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Business 2.0 on LinkedIn

Writing for Business 2.0, Rafe Needleman recently provided some of the first press coverage of LinkedIn:

Today's column got its start when Kevin Werbach, another tech commentator, sent me a request to join his "network" at the new site LinkedIn. I was curious about LinkedIn, so Werbach helped me contact its founder, Reid Hoffman -- even though Werbach doesn't know Hoffman personally (the two just "have friends in common").

Werbach helped me meet someone useful to my work. And this is just what Hoffman is trying to systematize with his service.

LinkedIn is a tool for turning your friends' connections into your own. It allows you to see a list of everybody in your own circle and in the circles of your listed friends. Now that I'm connected to Werbach and Hoffman, I might see that I have a connection to, say, Bill Clinton. But I won't know the path -- which friend of mine is connected to him or how many links away he is; LinkedIn doesn't tell me. But it allows me to compose a note to Clinton, which is then routed to the closest of my connections to him. This person, I hope, will then forward my message, essentially vouching for me as he or she does so -- and so on, until Clinton gets my note and chooses to reply to me (or not).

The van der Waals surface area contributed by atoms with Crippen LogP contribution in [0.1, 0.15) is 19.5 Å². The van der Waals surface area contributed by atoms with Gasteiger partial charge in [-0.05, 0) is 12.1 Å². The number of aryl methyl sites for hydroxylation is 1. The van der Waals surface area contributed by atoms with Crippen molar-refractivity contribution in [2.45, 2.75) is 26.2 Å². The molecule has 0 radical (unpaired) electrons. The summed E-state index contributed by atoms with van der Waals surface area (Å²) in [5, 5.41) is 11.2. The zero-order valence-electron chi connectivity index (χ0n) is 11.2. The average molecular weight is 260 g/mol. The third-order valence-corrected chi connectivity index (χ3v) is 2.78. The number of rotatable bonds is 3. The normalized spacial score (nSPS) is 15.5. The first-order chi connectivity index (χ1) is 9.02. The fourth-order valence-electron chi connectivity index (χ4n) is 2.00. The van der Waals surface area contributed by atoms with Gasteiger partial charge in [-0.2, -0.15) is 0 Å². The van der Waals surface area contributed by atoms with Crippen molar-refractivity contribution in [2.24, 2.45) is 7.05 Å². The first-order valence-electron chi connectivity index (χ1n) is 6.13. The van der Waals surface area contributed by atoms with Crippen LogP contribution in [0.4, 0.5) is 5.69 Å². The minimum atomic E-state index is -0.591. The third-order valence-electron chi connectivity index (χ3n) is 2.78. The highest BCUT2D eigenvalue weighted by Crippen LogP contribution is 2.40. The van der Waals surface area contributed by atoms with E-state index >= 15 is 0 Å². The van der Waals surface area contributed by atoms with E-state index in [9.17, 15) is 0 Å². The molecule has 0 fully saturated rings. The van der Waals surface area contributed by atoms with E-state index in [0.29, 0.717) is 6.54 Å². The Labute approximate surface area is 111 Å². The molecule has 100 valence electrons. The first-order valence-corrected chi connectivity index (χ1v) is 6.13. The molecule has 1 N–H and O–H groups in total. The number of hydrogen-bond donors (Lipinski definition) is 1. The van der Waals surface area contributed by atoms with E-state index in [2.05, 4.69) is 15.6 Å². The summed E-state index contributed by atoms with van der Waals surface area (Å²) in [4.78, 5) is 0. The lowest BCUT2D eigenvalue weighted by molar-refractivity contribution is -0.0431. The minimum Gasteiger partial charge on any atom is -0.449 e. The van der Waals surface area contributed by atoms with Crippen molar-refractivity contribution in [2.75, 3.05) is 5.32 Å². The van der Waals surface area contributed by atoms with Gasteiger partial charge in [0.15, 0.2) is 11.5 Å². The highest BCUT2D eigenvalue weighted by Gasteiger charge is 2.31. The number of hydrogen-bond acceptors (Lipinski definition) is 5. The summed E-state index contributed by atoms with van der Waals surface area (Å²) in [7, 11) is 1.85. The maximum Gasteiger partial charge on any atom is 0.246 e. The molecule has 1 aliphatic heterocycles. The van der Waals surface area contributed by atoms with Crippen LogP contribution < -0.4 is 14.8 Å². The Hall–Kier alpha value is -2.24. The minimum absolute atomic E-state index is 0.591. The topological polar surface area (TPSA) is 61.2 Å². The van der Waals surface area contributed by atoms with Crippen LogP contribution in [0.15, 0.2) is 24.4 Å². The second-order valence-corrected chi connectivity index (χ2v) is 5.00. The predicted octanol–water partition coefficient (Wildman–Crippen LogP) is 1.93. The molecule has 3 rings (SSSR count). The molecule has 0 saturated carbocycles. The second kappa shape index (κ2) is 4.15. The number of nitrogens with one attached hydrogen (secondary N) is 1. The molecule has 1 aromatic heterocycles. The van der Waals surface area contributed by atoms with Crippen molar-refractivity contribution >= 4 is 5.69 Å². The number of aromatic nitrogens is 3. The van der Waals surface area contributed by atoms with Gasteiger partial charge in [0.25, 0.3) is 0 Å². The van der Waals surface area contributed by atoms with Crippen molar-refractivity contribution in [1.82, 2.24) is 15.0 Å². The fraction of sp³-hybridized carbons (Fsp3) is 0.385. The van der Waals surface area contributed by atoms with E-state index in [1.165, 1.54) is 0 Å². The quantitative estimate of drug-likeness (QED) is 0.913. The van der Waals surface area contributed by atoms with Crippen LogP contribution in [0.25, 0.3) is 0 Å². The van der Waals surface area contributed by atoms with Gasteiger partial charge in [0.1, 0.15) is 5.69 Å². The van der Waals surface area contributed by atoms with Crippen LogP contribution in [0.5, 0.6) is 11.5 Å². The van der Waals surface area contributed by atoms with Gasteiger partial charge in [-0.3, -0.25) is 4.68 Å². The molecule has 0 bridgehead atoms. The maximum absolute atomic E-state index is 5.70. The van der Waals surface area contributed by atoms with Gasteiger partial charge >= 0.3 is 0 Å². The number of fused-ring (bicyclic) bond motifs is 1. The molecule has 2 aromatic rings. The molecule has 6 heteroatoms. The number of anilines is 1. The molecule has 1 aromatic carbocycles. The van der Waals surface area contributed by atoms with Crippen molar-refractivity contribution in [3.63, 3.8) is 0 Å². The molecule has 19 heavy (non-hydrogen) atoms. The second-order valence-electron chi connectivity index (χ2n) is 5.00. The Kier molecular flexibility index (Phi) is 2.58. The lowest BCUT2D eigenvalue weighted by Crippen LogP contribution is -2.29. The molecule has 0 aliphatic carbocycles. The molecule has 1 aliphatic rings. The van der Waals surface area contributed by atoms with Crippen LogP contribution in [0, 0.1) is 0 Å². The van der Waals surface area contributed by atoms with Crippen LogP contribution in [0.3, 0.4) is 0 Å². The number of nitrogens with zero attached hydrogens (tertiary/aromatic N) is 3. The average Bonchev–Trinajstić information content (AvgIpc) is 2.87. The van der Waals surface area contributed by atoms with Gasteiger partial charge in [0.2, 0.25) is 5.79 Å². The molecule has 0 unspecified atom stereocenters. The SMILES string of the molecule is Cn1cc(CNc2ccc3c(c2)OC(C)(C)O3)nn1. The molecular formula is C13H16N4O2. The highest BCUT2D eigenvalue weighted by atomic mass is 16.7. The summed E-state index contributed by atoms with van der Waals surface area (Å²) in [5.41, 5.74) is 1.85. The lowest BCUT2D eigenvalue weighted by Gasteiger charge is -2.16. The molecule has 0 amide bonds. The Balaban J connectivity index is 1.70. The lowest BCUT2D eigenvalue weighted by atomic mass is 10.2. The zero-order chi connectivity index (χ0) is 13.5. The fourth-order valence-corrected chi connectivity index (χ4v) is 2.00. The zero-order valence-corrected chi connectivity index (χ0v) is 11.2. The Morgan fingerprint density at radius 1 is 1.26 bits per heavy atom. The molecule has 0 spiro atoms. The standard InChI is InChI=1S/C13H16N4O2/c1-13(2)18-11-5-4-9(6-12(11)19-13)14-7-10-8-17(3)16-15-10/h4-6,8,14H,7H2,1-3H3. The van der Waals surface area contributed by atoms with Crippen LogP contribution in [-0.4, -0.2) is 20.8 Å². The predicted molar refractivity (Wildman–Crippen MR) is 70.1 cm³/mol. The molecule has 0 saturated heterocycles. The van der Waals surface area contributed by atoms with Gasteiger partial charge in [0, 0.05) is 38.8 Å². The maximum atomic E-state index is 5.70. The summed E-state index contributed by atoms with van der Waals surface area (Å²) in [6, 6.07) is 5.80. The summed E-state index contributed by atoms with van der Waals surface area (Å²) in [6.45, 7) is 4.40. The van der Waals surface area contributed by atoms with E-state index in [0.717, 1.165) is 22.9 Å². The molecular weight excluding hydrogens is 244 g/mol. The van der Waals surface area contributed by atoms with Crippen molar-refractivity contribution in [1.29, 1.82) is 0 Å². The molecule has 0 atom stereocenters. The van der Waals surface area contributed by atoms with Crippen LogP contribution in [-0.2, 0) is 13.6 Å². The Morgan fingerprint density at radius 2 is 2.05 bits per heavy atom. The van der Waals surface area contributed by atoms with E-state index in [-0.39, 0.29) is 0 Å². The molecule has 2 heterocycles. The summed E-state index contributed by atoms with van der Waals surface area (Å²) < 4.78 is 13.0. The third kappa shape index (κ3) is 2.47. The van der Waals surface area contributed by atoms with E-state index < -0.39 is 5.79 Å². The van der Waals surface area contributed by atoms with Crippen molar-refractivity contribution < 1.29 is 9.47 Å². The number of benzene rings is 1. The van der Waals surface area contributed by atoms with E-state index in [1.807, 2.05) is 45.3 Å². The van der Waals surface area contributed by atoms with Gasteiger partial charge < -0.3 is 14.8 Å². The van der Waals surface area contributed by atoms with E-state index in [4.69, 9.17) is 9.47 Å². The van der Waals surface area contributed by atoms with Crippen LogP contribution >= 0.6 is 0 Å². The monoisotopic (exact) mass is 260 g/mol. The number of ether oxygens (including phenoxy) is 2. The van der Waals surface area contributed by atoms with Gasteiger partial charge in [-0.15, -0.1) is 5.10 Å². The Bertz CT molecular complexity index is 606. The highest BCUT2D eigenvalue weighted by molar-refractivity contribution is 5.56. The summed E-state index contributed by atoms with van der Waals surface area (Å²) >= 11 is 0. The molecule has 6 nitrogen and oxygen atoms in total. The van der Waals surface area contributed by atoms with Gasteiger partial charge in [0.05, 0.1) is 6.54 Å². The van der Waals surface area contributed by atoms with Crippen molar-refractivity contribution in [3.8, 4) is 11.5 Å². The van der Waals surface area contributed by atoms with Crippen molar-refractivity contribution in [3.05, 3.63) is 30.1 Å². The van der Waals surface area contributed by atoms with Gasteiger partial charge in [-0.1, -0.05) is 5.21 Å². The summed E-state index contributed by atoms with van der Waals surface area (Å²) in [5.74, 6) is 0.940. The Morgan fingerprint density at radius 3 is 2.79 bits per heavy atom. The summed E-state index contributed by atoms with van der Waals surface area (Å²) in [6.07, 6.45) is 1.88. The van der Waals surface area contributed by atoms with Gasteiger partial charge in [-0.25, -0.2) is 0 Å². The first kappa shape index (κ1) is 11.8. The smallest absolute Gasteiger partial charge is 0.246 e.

The difference between LinkedIn and most other social networking systems, like the first-generation Six Degrees or the newer Ryze, is that LinkedIn is invitation-only. You can't barge into the network by yourself. It's like a good cocktail party.

I find that I have to explain to people exactly how LinkedIn is different -- that's it's invitation-only, that you can't be contacted by a stranger without referrals from mutual friends, that there's no spam -- but it's tough. Existing social networking services, as well as the decline of trust on the Internet -- have set certain expectations among people, especially the high-level professionals LinkedIn is targeting.

Still, with improved marketing messages (which have already been usefully tweaked) and with growing buzz, I have no doubt in LinkedIn's fortunes. I've already been using it to make contacts myself, and at that, its primary task, it works wonderfully.


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Linked is a great site with a good business model. While it focuses on the high end professionals, I think there is also a market for the regular folks. I think everyone is a professional one way or another. This is why I think mrneighborhood could have a good nitch also.

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